Daniel Marsh, 16, who is suspected of stabbing to death two elderly Davis residents, is flanked by his public defenders, Ron Johnson and Andrea Pelochino, in Yolo Superior Court earlier this year. Judge David Reed ruled Marsh's confession to the crimes admissable at his upcoming trial. Sue Cockrell/Enterprise photo

Crime, Fire + Courts

Marsh changes plea, seeks insanity defense

By From page A1 | June 03, 2014

WOODLAND — Two weeks before the scheduled start of his trial, the Davis teen accused of fatally stabbing an elderly couple changed his plea Monday to not guilty by reason of insanity.

The new plea requires 17-year-old Daniel Marsh to undergo two separate psychiatric evaluations — one for the prosecution, the other for the defense — and could result in a delay in Marsh’s trial proceedings, which already have been postponed several times.

Marsh is accused of killing Davis attorney and musician Oliver “Chip” Northup, 87, and his wife Claudia Maupin, 76, in the bedroom of their Cowell Boulevard condominium on April 14, 2013.

Yolo Superior Court Judge David Reed ordered the case back to court Wednesday morning for appointment of the psychiatric experts, then asked Marsh directly whether he wished to pursue an insanity plea.

“Yes, your honor,” Marsh replied from his seat in the courtroom’s jury box.

Marsh’s attorney, Deputy Public Defender Ron Johnson, could not be reached for comment regarding the timing of the plea change, which comes nearly a year after Marsh’s arrest in connection with the murders and nearly nine months after another judge determined there was sufficient evidence for the case to proceed to trial.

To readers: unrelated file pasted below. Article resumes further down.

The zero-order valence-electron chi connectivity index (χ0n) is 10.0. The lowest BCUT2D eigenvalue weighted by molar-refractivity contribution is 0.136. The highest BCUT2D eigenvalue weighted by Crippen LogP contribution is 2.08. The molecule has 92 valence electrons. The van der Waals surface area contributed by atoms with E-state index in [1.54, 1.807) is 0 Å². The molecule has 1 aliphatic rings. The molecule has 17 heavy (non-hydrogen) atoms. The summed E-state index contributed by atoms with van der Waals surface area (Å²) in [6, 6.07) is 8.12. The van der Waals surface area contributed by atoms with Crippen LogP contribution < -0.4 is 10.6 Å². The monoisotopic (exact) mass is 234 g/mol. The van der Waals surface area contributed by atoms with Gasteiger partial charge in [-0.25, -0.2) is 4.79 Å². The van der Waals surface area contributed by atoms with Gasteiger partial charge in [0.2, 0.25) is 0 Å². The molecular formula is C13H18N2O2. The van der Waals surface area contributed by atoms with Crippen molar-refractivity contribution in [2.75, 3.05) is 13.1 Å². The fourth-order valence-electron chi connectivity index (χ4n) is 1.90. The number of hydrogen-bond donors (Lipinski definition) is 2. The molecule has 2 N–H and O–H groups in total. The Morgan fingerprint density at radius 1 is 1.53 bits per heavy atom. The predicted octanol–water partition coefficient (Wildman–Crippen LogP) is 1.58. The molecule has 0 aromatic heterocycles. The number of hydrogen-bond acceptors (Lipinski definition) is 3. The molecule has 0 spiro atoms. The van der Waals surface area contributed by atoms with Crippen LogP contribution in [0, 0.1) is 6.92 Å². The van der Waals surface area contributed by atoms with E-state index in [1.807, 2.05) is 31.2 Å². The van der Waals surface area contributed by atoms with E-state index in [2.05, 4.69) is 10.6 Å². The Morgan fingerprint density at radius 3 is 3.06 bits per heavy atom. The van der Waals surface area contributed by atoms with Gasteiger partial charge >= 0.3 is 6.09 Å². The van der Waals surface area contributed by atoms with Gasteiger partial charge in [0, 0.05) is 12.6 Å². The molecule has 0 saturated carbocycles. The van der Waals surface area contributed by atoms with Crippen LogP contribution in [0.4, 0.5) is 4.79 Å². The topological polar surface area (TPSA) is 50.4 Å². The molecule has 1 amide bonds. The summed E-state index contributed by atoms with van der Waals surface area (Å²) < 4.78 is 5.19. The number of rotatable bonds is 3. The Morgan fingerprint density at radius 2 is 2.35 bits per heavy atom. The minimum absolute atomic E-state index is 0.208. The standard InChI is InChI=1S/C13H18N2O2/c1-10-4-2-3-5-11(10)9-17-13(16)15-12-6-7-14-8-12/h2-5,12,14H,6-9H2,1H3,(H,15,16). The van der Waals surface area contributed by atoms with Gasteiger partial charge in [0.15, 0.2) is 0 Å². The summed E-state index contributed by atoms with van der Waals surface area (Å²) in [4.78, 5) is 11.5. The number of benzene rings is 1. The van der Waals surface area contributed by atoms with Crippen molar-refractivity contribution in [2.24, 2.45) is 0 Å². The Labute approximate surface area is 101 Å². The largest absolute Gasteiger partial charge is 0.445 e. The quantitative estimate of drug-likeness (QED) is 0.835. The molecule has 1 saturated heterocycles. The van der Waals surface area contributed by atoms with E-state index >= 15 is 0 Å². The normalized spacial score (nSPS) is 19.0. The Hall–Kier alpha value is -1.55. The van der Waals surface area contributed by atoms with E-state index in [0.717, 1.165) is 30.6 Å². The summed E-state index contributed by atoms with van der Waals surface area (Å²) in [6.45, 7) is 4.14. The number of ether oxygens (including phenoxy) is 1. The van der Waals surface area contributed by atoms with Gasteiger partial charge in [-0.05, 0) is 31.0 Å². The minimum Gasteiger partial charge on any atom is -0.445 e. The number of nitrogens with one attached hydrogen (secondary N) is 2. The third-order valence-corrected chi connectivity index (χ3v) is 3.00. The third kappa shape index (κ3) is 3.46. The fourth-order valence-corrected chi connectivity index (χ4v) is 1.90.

Speculation of a defense bid to delay Marsh’s trial once again met with resistance from the Yolo County District Attorney’s Office, which is trying Marsh as an adult on two counts of first-degree murder with the special circumstances of multiple murders, lying in wait and torture.

“We’re opposed to any continuance of the trial,” Assistant Chief Deputy District Attorney Michael Cabral said as he left the Woodland courthouse after Monday’s brief hearing. “We’re going to get our expert figured out, and we’ll be ready to go.”

Though sudden, the switch to an insanity plea wasn’t entirely unexpected in light of revelations that Marsh suffered from depression and anxiety, had been hospitalized in a mental-health facility several months before the murders and, according to a Davis police detective who testified at Marsh’s preliminary hearing, admitted harboring the urge to kill since age 10.

Marsh’s case is now the second recent Davis homicide case to involve an insanity plea. The other is that of Aquelin Talamantes, whose trial on allegations that she drowned her 5-year-old daughter last September wrapped up its sanity phase Monday afternoon.

The jury, which convicted Talamantes of first-degree murder and child assault resulting in death on Friday, is now deliberating whether the 29-year-old defendant was legally sane or insane at the time of the crime.

— Reach Lauren Keene at [email protected] or 530-747-8048. Follow her on Twitter at @laurenkeene

Lauren Keene

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